Harbor seals along the Aleutian chain are at risk. The population declined about 67 percent during the 1980s and 1990s, including an alarming 86 percent decline in the western Aleutians. Their numbers appear to have stabilized now but at a historically low level. Unfortunately, scientists don’t know what caused the steep declines, which complicates our ability to conserve the species.
To better protect harbor seals, we need to know more about their health and ecology, that is, harbor seals’ relationship with their environment. Center scientists have launched new research initiatives over the past two years in hopes of unraveling the mystery of harbor seals’ past decline and current status.
Researchers have already captured and released 46 seals from the eastern and central Aleutian Islands, collecting valuable information about the animals’ diet, condition and genetic composition. They also attached two types of satellite tags on the animals which allow researchers to remotely monitor the seals’ movements, dive patterns and timing of when they are at sea versus on shore. These behavioral data are used to analyze the seals' seasonal habitat use and improve abundance estimates from aerial surveys.
Now Center scientists and a collaborative team from Alaska SeaLife Center and SeaWorld are on a research vessel in the western Aleutians. They will work from Adak to Attu, until the end of September. The goal is to sample and satellite tag more harbor seals to gain critical information that will help us conserve the species now and into the future.
Meet the Bloggers
Shawn Dahle is a biologist at the Alaska Fisheries Science Center’s Marine Mammal Laboratory. Shawn joined the Lab's Polar Ecosystems Program in 2002 after completing his M.S. in Fisheries Conservation at the University of Minnesota. His research focuses on population monitoring and status assessments of seals in Alaska.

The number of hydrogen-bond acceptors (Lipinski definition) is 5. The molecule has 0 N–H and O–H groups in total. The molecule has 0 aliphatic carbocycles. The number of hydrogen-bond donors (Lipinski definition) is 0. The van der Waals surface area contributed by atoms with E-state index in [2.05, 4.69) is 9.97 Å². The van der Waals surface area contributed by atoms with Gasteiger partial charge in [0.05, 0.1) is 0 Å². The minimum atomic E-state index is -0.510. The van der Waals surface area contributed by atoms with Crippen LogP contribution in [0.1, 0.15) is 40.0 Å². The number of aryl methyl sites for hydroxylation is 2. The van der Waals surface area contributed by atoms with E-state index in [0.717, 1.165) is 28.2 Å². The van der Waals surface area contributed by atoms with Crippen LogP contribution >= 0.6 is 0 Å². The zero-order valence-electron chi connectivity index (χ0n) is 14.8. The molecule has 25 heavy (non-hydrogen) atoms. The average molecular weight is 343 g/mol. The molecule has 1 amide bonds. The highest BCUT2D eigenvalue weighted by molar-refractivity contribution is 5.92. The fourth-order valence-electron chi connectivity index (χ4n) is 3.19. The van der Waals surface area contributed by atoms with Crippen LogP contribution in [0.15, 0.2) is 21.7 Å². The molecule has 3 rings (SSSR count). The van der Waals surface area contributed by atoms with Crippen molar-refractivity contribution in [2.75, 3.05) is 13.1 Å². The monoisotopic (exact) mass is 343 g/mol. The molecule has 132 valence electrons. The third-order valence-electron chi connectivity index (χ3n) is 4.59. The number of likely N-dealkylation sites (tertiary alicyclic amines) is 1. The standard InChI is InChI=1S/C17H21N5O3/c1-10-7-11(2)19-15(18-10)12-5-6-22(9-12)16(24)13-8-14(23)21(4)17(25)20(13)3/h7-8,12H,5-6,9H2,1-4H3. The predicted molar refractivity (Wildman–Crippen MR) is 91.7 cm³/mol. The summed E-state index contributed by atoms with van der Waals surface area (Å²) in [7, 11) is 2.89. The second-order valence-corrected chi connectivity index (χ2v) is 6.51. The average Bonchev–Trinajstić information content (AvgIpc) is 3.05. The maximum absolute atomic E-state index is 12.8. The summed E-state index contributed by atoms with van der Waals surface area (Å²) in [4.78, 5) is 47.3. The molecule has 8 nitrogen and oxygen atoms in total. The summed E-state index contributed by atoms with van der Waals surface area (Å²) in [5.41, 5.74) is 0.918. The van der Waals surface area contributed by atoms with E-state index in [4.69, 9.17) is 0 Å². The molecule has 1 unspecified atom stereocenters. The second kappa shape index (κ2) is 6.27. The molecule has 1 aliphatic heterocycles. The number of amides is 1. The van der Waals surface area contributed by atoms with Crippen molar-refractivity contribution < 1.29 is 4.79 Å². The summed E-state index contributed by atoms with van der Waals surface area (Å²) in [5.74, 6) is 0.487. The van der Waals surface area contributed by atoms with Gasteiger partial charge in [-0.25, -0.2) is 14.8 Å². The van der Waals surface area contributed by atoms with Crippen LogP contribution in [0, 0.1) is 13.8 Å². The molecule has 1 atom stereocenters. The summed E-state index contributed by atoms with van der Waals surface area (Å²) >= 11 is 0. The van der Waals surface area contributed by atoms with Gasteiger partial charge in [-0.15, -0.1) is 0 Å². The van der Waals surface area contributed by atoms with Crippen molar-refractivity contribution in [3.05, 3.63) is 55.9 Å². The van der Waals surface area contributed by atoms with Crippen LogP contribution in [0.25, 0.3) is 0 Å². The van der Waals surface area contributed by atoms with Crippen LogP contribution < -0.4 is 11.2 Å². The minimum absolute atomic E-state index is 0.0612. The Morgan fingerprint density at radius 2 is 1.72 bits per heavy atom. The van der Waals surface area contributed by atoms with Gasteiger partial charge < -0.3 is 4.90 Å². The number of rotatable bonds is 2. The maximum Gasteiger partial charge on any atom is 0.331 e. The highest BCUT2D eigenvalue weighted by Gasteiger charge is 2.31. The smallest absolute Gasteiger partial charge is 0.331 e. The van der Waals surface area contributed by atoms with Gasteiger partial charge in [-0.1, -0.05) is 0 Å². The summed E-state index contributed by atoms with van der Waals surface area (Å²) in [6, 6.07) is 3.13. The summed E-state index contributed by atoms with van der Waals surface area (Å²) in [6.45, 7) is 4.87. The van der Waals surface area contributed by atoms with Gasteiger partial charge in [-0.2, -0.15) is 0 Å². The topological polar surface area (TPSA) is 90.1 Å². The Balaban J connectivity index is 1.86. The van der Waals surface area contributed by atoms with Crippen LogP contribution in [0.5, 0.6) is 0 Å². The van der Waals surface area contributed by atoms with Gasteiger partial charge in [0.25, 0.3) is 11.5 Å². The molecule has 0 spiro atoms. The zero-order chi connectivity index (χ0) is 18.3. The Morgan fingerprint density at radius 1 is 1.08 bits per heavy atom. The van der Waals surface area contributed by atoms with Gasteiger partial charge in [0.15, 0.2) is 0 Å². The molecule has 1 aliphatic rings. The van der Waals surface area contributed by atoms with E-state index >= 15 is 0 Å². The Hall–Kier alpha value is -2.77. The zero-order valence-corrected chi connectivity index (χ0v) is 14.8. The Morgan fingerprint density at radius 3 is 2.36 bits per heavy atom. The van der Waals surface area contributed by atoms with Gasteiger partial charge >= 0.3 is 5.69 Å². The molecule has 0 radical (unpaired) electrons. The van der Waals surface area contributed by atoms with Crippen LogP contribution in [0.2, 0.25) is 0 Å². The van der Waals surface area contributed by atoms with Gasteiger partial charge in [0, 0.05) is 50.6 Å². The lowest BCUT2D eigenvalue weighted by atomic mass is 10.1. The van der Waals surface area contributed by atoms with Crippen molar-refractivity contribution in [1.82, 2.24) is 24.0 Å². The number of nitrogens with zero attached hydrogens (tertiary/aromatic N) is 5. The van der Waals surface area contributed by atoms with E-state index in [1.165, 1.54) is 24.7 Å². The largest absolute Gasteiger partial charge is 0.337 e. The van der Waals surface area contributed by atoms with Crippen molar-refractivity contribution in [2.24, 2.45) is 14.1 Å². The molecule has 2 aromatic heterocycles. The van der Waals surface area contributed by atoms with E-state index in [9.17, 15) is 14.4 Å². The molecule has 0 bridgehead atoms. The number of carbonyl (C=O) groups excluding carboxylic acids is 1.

Josh London is a wildlife biologist at the Alaska Fisheries Science Center’s Marine Mammal Laboratory. He focuses on population assessment and ecology of harbor seals and ice seals. Josh received a B.S. and Ph.D. from the University of Washington.
Peter Boveng is the leader of the Polar Ecosystems Program for research on harbor seals and ice-associated (ringed, bearded, spotted, and ribbon) seals in Alaska. His primary research interests are in the estimation of fundamental quantities for population assessment, such as abundance, trends, and vital rates, and in satellite telemetry studies of movements, distribution, and foraging behavior. Peter received Ph.D. and M.S. degrees in biology from Montana State University and a B.A. from Cornell University.
Heather Ziel is a research biologist at the Alaska Fisheries Science Center's Marine Mammal Laboratory. She works in the Lab's Polar Ecosystems Program.